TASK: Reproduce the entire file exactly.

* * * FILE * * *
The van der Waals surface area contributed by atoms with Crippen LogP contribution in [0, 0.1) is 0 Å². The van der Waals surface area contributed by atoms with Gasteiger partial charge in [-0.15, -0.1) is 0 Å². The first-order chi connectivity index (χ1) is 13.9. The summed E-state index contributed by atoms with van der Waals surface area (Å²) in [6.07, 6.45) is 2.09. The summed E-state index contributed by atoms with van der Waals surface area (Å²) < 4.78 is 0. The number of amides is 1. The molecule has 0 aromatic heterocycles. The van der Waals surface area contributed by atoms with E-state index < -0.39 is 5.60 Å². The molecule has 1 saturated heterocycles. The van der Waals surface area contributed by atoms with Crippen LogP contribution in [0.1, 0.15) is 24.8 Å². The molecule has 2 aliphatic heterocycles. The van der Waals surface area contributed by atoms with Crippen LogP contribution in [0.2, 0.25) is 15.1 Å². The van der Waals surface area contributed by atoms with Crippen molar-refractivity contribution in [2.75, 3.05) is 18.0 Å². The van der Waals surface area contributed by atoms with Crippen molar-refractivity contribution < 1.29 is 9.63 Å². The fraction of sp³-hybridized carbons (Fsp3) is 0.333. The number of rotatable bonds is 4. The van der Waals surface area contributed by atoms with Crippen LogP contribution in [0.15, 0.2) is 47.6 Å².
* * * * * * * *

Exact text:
The van der Waals surface area contributed by atoms with Crippen LogP contribution in [0, 0.1) is 0 Å². The van der Waals surface area contributed by atoms with Gasteiger partial charge in [-0.15, -0.1) is 0 Å². The first-order chi connectivity index (χ1) is 13.9. The summed E-state index contributed by atoms with van der Waals surface area (Å²) in [6.07, 6.45) is 2.09. The summed E-state index contributed by atoms with van der Waals surface area (Å²) < 4.78 is 0. The number of amides is 1. The molecule has 0 aromatic heterocycles. The van der Waals surface area contributed by atoms with E-state index < -0.39 is 5.60 Å². The molecule has 1 saturated heterocycles. The van der Waals surface area contributed by atoms with Crippen LogP contribution in [0.1, 0.15) is 24.8 Å². The molecule has 2 aliphatic heterocycles. The van der Waals surface area contributed by atoms with Crippen LogP contribution in [0.2, 0.25) is 15.1 Å². The van der Waals surface area contributed by atoms with Crippen molar-refractivity contribution in [2.75, 3.05) is 18.0 Å². The van der Waals surface area contributed by atoms with Crippen molar-refractivity contribution < 1.29 is 9.63 Å². The fraction of sp³-hybridized carbons (Fsp3) is 0.333. The number of rotatable bonds is 4. The van der Waals surface area contributed by atoms with Crippen LogP contribution in [0.15, 0.2) is 47.6 Å².